Paul’s most-discussed proposed addition to the law, which would have shielded gun buyers from having federal investigators look at the records of their purchases, went down with only 10 votes after the National Rifle Association assured lawmakers that it would not seek to punish those who sided against the Paul plan, backed by the more conservative Gun Owners of America.
But conservative and liberal lawmakers who opposed the legislation said that though they were bound by secrecy requirements attached to administration briefings, that the law was being misused by the Obama White House and predicted a scandal to come.
Legislative aides also expressed frustration to Power Play that after moving quickly to seal the deal on the legislation so the bill could be jetted off to France for Obama’s signature, that a replica signature was instead used.
Ryan Sets the Bar for 2012 GOPers
"If you want to be the president of the United States, you should put up ideas on how to solve this country's massive fiscal and economic problems. The current president isn't doing that. Our nominees should do that."
In his interview with FOX News colleague Bret Baier on Thursday, Republican budget boss Paul Ryan set the stakes for presidential candidates who want his blessing.
While Democrats are still salivating over the chance to bash the GOP at every level over supporting Ryan’s budget plan – a strategy former President Bill Clinton cautioned against this week – Republicans are rallying around Ryan and making support for his strategy a precondition for the party’s presidential nomination.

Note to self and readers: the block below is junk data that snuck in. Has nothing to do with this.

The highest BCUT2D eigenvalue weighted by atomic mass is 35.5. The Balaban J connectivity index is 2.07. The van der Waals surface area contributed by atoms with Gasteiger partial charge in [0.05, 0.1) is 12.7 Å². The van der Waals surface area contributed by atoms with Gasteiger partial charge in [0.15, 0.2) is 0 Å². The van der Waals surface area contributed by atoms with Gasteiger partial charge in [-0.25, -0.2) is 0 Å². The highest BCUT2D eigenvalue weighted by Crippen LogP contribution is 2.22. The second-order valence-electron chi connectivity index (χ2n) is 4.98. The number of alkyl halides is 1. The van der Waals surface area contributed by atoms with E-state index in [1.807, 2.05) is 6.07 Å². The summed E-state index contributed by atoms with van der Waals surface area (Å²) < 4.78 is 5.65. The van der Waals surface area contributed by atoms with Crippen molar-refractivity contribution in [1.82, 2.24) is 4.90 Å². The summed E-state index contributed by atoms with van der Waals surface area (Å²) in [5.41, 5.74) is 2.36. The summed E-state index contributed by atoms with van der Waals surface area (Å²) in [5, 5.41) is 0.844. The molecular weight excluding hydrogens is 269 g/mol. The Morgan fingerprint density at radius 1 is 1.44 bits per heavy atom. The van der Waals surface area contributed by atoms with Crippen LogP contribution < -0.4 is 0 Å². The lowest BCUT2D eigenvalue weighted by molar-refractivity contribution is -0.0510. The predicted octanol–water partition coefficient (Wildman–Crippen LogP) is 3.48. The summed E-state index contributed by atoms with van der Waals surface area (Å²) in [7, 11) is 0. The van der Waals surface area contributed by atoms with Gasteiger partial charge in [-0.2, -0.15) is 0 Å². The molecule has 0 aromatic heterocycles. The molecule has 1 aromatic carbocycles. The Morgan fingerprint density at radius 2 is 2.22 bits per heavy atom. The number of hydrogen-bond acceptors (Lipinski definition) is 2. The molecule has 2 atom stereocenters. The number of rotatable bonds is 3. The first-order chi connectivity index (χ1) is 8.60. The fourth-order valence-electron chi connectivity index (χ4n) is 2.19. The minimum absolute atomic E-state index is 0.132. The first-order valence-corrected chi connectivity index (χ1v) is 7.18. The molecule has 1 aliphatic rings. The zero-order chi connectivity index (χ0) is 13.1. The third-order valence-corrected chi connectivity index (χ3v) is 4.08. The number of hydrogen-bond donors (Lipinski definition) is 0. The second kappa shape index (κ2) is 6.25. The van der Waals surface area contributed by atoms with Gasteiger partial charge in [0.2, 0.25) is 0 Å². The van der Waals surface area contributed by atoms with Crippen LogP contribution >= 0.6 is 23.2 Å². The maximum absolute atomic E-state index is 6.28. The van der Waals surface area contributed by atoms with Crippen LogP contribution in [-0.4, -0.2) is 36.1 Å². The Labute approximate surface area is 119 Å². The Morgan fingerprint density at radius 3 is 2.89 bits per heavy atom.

On Thursday, former Minnesota Gov. Tim Pawlenty accepted the Ryan doctrine after hedging for several days on the grounds that he would have a plan of his own. Pawlenty made clear that he would “of course” sign Ryan’s budget into law if it were passed, but said that he would still produce his own alternate plan.
Newt Gingrich may have lost his chance at the nomination for his harsh criticism of Ryan’s proposal, which the former speaker called “radical” and “right-wing social engineering.” Ryan forgave Gingrich after a call to ask his pardon, but the damage had already been done.
As Republicans rally around the Ryan plan, it seems clear that no candidate who doesn’t sign on to the plan will make the cut. While pundits are still urging Ryan himself to make the leap into the presidential pool, he seems more likely to make sure that his budget plan is part of the process.
Chris Stirewalt joined Fox News Channel (FNC) in July of 2010 and serves as digital politics editor based in Washington, D.C. Additionally, he authors the daily "Fox News First" political news note and hosts "Power Play," a feature video series, on FoxNews.com. Stirewalt makes frequent appearances on the network, including "The Kelly File," "Special Report with Bret Baier," and "Fox News Sunday with Chris Wallace." He also provides expert political analysis for Fox News coverage of state, congressional and presidential elections.